Appendix III

 STORING SEED SAMPLE

 Storing Inspector’s seed sample

The Act specifies that the Inspector shall retain one of the three samples prepared by him. The Inspector is responsible to see that seed samples drawn and to be retained by him are properly stored. The condition of the sample should be similar to its condition at the time of sampling, testing or sale. The sample should be kept in this condition for at least one year. In disputed cases it must be kept for a longer period of time. Rule 37 states that:

“The sample of any seed shall, under clause ( c ) of sub-section ( 2 ) of Section 15, be retained under a cool, dry environment to eliminate  the loss of viability and in insect proof or rat proof containers. The containers shall be dusted with suitable insecticides and the storage room fumigated to avoid infestation of samples by insects. The samples shall be packed in good quality containers of uniform shape and size before storage”.

Obviously, the laboratory would be storing samples sent to it. To provide the kind of storage facility needed and to ensure that the Inspector’s sample is truly maintained in satisfactory condition, it is recommended that a portion in the laboratory’s storage room be designated for holding the Inspector’s samples. Considering the limitations with the Inspector for providing the proper storage conditions, this is the only  logical place to hold the Inspector’s samples. Necessary safeguards should be provided to ensure that no one tampers with the Inspector’s sample stored in this location. To achieve proper storage of samples two methods are suggested below. The first is the most desirable method and the second would meet the objective. These are not the only methods to use but are the ones that should meet the requirements of the Act.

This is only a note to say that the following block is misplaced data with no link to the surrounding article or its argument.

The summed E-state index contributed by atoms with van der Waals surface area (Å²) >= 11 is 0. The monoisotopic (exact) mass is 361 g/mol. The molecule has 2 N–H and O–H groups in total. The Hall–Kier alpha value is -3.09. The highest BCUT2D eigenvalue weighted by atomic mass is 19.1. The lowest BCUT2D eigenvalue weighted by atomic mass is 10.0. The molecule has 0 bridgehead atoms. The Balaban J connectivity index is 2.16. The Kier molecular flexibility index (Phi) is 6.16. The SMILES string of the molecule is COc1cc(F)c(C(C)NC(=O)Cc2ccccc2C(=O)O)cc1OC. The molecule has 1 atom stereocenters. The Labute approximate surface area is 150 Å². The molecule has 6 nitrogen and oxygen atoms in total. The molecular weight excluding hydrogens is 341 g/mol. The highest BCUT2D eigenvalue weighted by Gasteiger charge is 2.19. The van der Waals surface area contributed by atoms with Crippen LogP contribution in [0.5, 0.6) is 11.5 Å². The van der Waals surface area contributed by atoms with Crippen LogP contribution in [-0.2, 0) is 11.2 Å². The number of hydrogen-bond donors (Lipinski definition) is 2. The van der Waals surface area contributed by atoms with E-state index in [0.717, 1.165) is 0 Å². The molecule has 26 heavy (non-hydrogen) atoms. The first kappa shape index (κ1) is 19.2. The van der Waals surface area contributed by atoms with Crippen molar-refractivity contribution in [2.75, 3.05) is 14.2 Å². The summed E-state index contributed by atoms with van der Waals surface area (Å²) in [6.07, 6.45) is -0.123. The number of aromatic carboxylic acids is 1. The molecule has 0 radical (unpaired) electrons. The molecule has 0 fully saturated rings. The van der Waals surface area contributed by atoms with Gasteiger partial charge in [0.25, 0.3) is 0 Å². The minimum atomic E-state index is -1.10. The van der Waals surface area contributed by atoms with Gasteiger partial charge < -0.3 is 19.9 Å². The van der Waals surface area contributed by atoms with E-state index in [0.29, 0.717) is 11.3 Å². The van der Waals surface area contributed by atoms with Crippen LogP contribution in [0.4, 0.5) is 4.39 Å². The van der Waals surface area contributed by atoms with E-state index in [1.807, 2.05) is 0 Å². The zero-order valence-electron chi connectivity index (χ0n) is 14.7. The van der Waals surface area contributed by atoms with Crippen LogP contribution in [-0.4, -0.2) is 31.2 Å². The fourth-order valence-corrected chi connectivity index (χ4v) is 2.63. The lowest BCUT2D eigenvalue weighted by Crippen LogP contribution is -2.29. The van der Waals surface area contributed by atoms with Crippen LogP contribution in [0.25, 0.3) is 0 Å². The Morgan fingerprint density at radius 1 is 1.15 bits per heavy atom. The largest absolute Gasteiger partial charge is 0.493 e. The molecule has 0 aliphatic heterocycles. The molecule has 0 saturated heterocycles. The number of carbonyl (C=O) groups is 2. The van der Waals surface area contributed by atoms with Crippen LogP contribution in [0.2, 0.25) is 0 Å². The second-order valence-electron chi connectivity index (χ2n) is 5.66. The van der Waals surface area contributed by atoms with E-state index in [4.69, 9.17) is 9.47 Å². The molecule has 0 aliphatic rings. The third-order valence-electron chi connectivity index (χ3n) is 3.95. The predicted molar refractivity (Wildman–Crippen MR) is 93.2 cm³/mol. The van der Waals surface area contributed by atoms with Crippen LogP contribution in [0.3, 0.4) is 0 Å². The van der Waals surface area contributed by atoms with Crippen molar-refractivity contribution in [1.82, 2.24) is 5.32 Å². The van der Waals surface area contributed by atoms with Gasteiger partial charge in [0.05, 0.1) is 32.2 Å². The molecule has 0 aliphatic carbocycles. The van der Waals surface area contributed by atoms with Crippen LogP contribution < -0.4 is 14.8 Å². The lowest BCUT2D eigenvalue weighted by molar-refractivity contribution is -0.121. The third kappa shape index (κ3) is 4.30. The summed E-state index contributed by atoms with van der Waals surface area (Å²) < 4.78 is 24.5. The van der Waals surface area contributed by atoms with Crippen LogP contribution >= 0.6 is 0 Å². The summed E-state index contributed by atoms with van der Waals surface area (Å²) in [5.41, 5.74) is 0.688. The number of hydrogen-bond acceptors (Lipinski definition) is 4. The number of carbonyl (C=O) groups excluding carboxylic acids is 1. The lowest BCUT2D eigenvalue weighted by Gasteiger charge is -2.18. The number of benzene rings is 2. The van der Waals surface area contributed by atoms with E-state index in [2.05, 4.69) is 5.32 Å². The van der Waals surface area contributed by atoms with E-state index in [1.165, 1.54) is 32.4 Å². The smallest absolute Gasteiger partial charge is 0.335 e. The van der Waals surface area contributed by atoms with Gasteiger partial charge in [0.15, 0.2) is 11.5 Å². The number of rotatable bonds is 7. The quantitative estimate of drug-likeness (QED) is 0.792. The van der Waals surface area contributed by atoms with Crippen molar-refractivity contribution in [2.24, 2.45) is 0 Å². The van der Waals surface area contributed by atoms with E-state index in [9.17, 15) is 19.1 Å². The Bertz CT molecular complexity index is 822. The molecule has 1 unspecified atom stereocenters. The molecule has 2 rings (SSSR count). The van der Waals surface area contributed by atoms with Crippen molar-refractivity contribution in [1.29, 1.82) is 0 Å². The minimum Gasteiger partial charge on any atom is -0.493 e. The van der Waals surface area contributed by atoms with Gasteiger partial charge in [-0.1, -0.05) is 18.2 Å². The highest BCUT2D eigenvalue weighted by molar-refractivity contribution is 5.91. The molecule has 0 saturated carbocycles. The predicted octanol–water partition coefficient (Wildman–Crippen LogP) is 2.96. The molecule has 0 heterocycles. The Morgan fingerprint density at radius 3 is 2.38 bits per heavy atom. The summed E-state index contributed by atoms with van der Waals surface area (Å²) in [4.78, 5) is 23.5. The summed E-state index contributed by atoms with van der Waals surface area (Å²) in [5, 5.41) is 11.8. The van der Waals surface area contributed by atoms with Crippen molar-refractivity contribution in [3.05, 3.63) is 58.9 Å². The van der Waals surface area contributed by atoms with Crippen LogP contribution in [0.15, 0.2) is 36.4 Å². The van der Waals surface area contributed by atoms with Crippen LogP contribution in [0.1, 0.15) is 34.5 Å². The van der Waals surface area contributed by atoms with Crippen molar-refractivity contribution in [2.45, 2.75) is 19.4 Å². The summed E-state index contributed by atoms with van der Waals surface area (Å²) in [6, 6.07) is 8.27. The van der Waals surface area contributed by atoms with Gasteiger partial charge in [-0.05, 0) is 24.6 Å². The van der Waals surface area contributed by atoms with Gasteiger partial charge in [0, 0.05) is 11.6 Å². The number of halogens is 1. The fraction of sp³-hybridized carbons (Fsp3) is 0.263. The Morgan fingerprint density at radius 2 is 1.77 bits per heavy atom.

First method

1.                  Provide a special room with rodent-proofed, insulated and moisture-proofed walls, floor and ceiling. The insulation could be foam plastic such as Styrofoam or thermo Cole, expanded mica, glass wool or even rice hull. The moisture proofing could be 800 gauge polyethylene, laminated aluminum foil 1/8” coating of bitumen or less desirable, moisture-proof sealants. If water-absorbing insulation is used, the moisture-proof material must be outside the insulation. There should be no windows in the room and the door should be gasketed like a refrigerator door. Since in most of India the temperature exceeds 800F  and RH exceeds 70% for three to five months in the year, refrigeration and dehumidification of the room are necessary. It is suggested that the room be dehumidified to 25% RH and the temperature maintained in the 60-70o F range. The 25% RH will help to control insects in addition to maintaining a low moisture content in seed.

2.                  Within the seed storage room, build wooden or metal racks to easily hold the samples. Provide metal boxes with gasketed lids. Lids can protect against rodents. Lids should not be placed on the boxes immediately after entering storage to allow time for the seed to dry to equilibrium with the RH of the room. Alternatively, drill holes in lids and bottoms of boxes to provide for air movement. The samples should be in bags which would allow a free exchange of moisture vapor so the samples dry down to equilibrium with the RH of the room.

3.                  The general containers such as metal boxes and those in which sample is placed should be of uniform shape and size. Number file samples systematically  with the laboratory test number, the Inspector’s serial number or the seeds man’s lot number. The number used would depend on who is storing the sample.